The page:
2012 Geminids Recap

The 2012 Geminid meteor shower is now over. Dark Moon-less skies allowed for observers to get many hours of prime Geminid observing in. Here in southern Arizona the weather produced a different sort of showers on the night of the maximum as rain fell for the first time in a month. Luckily it was clear the night before maximum and rates were surprisingly strong.

The International Meteor Organization hosts a Live ZHR page that tabulated visual meteor observations from observers from all over the world and updates the shower’s activity profile in real-time. As of Dec 22, 133 observers in 36 countries reported 18,000 meteors.

Peak activity was predicted for 23:30 hours UT on December 13 making the peak effectively 0 hours UT on the 14th. From the ZHR profile below, the best rates did occur within a few hours of the predicted peak. At that time the ZHR reached ~120 meteors per hour. Even under less than perfect skies, a fine show was guaranteed.



The IMO Live ZHR page also presents a map of the location of all 133 observers. I always find it interesting to see the distribution of meteor observers around the world. The radiant of the Geminids is located at a declination of +33° making this shower easier to see from the Northern Hemisphere. Though still visible from the latitudes of Australia, New Zealand and the middle of South America, the shower would be low on the northern horizon and rates would be much less than seen up north. Still a fair number of Southern Hemisphere observers reported meteors. It is nice to see many more observations coming in from across Asia especially in countries like Iran, India, Nepal and Thailand.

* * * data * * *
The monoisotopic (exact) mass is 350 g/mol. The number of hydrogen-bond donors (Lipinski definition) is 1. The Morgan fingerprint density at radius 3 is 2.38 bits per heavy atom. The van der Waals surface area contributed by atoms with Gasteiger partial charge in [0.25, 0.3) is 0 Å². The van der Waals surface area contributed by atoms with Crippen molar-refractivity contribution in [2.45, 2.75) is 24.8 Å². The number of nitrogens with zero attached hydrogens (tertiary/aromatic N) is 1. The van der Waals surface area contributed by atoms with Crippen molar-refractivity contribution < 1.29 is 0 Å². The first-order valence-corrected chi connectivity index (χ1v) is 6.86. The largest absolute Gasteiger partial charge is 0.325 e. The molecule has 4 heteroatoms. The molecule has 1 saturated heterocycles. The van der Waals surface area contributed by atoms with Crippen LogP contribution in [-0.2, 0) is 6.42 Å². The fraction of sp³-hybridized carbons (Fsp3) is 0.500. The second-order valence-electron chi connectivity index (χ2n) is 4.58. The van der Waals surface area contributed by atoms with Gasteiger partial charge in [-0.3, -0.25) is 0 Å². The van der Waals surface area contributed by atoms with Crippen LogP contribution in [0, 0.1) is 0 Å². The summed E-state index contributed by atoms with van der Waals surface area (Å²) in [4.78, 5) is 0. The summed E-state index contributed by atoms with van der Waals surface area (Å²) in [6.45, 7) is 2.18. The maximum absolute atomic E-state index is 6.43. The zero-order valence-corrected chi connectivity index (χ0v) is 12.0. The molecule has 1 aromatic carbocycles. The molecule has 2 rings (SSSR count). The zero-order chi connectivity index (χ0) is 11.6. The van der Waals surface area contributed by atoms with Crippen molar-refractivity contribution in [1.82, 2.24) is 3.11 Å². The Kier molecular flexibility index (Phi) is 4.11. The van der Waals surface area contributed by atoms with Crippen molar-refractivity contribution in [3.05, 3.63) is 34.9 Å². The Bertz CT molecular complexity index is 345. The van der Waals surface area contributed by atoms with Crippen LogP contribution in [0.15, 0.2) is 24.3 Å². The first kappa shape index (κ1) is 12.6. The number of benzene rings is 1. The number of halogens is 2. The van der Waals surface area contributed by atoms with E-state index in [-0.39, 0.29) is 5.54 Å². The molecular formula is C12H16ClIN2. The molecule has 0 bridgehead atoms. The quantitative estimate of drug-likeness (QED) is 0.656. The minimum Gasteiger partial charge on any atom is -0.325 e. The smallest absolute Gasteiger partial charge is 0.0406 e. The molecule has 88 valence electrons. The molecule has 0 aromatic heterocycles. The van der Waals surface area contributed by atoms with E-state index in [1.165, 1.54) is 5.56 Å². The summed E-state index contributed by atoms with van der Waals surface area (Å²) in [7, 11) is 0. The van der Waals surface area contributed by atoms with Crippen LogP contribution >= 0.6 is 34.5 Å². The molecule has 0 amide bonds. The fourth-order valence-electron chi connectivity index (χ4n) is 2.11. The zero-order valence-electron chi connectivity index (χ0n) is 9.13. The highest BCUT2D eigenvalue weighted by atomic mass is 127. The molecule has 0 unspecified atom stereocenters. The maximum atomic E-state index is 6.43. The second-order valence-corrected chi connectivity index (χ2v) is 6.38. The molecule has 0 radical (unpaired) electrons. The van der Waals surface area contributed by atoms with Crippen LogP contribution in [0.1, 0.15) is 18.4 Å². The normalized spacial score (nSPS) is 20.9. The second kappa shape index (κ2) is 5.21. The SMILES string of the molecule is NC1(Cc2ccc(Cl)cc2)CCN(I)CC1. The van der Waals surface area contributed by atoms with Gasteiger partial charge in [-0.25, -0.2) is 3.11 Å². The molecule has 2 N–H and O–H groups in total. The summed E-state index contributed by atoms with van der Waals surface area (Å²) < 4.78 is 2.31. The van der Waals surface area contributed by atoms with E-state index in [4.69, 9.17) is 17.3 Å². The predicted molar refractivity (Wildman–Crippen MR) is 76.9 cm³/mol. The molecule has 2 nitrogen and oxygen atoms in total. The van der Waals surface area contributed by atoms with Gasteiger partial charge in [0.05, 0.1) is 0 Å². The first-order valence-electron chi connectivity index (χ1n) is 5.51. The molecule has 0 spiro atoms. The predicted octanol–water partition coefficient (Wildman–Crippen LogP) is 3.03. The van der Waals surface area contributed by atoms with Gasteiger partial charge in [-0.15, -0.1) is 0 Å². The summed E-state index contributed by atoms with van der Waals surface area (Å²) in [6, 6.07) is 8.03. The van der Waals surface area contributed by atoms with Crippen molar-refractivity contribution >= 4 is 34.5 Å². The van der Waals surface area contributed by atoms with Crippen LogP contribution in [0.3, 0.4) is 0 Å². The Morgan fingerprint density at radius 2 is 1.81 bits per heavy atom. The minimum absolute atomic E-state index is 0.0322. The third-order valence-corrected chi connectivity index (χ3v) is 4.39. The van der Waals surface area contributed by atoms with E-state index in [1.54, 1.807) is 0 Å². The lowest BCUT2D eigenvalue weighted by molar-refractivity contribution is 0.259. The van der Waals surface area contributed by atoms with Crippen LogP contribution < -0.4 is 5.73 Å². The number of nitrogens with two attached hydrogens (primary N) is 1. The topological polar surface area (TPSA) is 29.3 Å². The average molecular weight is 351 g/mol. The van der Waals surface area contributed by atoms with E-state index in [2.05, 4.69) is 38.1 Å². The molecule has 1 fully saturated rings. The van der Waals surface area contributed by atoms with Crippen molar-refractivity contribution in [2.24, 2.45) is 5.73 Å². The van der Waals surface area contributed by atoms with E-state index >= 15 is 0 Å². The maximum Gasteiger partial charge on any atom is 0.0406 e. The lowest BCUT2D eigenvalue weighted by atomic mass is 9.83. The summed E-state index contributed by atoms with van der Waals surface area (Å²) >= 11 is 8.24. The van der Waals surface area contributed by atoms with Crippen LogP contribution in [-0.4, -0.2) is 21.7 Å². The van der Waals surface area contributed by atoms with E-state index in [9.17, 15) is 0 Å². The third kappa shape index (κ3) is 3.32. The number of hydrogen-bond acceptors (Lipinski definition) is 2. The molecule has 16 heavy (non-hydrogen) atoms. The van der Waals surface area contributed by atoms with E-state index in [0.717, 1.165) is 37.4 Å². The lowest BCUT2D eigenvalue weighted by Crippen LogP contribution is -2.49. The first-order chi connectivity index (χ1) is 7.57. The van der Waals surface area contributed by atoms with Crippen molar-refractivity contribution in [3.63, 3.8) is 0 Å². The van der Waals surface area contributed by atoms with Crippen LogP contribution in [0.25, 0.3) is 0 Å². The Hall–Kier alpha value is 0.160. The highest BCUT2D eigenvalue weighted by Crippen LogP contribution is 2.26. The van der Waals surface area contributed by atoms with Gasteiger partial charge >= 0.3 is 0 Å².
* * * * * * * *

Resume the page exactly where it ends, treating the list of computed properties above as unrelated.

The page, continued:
1. Hi,
    Tucson Arizona– both my husband and myself saw a fireball at 10:40 p.m. 12/21/12 appeared moving slowly, west to east, bright green and yellow, appeared to expode white and disappeared over the Catalina Mtns. Can find no other internet confirmation. Can you confirm if others
    witnessed it also? Thanks,
    G. Raszkiewicz

    1. Yes, others also reported this bright fireball. The American Meteor Society has received at least 4 reports which can be found here:


      Look for the reports from AZ and El Paso at around 5:40 UT on 12/22.

      Also Rik Hill of the Catalina Sky Survey saw it as it passed over Mount Lemmon. Catalina’s allsky camera caught the first few seconds of the fireball. Unfortunately most of the fireball was missed because the camera was between exposures.

      Such small bright fireballs are a real treat to see. Glad you were able to witness it.

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